Ray Irani has resigned from the board of casino group Wynn Resorts Ltd “effective immediately” said a Wednesday filing to Nasdaq, referring to his departure on Monday, March 5.
No reason was given for Mr Irani’s decision to step down. It was on the current board’s watch that allegations of sexual misconduct against the group’s founder and former chairman Steve Wynn – some dating back to the 1970s – recently emerged, leading Mr Wynn to resign from his posts in February.
The company has since made a public pledge to maintain a safe and respectful workplace, and set up what it described as an independent enquiry into the claims. It added that would be overseen by independent directors on the board. After deciding not to retain one law firm advising it on the matter, the group announced in mid-February it had hired another.
The same Wednesday filing by Wynn Resorts said that another board member – Alvin Shoemaker – would not stand for re-election when his term comes due to expire at the group’s 2019 annual meeting of stockholders.
“The company thanks Messrs Irani and Shoemaker for their service to the company and its stockholders,” the filing stated.
Wynn Resorts is the parent company of Macau-based casino operator Wynn Macau Ltd. Mr Wynn was also chairman and chief executive of Wynn Macau Ltd until February 6.
The group also on Wednesday announced that it would be increasing its quarterly dividend to US$0.75 per share from US$0.50 apiece, beginning the first quarter 2018. “It results in a dividend rate of US$3.00 per share for the year,” said the firm.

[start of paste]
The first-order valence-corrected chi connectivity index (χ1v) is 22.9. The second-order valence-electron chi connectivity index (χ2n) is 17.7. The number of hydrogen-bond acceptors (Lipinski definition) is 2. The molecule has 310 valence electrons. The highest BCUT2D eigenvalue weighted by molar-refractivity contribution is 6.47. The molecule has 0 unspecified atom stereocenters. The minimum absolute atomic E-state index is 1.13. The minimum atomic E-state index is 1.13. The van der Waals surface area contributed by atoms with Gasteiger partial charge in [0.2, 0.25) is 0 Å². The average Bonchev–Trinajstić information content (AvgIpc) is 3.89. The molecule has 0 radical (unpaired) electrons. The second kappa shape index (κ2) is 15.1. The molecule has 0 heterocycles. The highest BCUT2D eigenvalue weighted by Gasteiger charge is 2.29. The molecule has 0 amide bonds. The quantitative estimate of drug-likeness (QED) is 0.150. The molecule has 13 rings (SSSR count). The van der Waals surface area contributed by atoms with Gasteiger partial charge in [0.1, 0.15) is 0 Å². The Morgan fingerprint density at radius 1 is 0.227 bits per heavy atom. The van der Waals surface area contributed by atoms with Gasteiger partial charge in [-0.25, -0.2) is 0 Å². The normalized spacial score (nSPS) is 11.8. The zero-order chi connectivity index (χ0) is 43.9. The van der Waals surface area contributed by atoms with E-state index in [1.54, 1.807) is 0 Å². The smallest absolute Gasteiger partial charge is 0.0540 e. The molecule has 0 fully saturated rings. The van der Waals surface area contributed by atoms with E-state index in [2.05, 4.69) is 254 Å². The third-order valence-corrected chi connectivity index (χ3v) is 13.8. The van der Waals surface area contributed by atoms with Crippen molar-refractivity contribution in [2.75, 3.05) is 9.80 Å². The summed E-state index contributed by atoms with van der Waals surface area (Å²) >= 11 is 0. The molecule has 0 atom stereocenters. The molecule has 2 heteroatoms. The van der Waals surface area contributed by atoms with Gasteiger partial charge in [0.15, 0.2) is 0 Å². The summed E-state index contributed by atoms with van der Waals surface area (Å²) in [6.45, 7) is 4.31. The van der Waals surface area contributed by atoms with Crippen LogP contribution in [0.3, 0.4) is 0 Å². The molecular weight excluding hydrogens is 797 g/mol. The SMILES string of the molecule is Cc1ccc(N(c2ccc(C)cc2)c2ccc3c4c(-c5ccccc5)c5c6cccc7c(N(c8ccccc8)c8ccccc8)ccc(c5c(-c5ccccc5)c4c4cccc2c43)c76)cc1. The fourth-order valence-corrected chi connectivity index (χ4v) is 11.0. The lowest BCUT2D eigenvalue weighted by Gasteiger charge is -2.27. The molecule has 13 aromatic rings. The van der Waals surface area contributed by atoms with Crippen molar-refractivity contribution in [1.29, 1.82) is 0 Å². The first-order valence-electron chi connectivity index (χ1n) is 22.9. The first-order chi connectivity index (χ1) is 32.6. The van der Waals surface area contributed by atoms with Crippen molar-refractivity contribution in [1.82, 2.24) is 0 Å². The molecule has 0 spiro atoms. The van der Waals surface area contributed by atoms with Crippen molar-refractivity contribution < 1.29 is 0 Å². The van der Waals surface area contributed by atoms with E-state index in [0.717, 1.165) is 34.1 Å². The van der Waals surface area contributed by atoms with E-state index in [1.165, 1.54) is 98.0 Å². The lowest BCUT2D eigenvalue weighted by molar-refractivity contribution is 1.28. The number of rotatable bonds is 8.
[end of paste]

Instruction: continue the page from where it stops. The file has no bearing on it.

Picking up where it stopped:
Wynn Resorts also issued what it termed a “CEO update” with a presentation from Mr Wynn’s successor as group chief executive, Matt Maddox, giving some commentary on recent business performance.
It said that group wide in the United States and Macau during what it termed the recent 10-day Chinese New Year period – which it defined as February 16 to February 25 – total adjusted property earnings before interest, taxation, depreciation and amortisation (EBITDA) was up 46 percent over the prior-year holiday period.
This was due to “continued strength at Wynn Macau, meaningful year-over-year ramp-up at Wynn Palace, and robust gaming volumes at Wynn Las Vegas,” said the document.
The company defined the prior-year lunar calendar-linked holiday period as having run from January 28, 2017 through to February 6, 2017.
Results for the two months to February 28 “were strong, with expected total adjusted property EBITDA up between 27 percent and 34 percent over the prior year,” said the company. It added that it saw “continued strength” in Macau in the first two months of 2018, “most notably at Wynn Palace” in Cotai.
In the two months to February 28, Wynn Macau property on the peninsula generated adjusted property EBITDA in the range of US$137 million to US$143 million; Wynn Palace generated adjusted property EBITDA of between US$138 million to US$144 million, according to the company’s presentation.
“The aggregate results equate to property EBITDA, on a per day basis, of US$4.76 million,” noted brokerage Deutsche Bank Securities Inc. “We expect this run rate to subside a tad in March post Chinese New Year but would note that VIP hold through February stands at just 2.6 percent,” wrote analysts Carlo Santarelli and Danny Valoy in the Wednesday note.
Commenting on Wynn Resorts’ revised dividend policy, the analysts said: “We believe the dividend increase is more symbolic than anything else and speaks to two key topics: 1) we think it shows management confidence in the pending litigation and 2) we believe it signals a less robust development effort.”
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"The stronger mass growth [in Macau in the second quarter] should be viewed positively vis- à-vis [the] government’s stated priority”
Japanese brokerage Nomura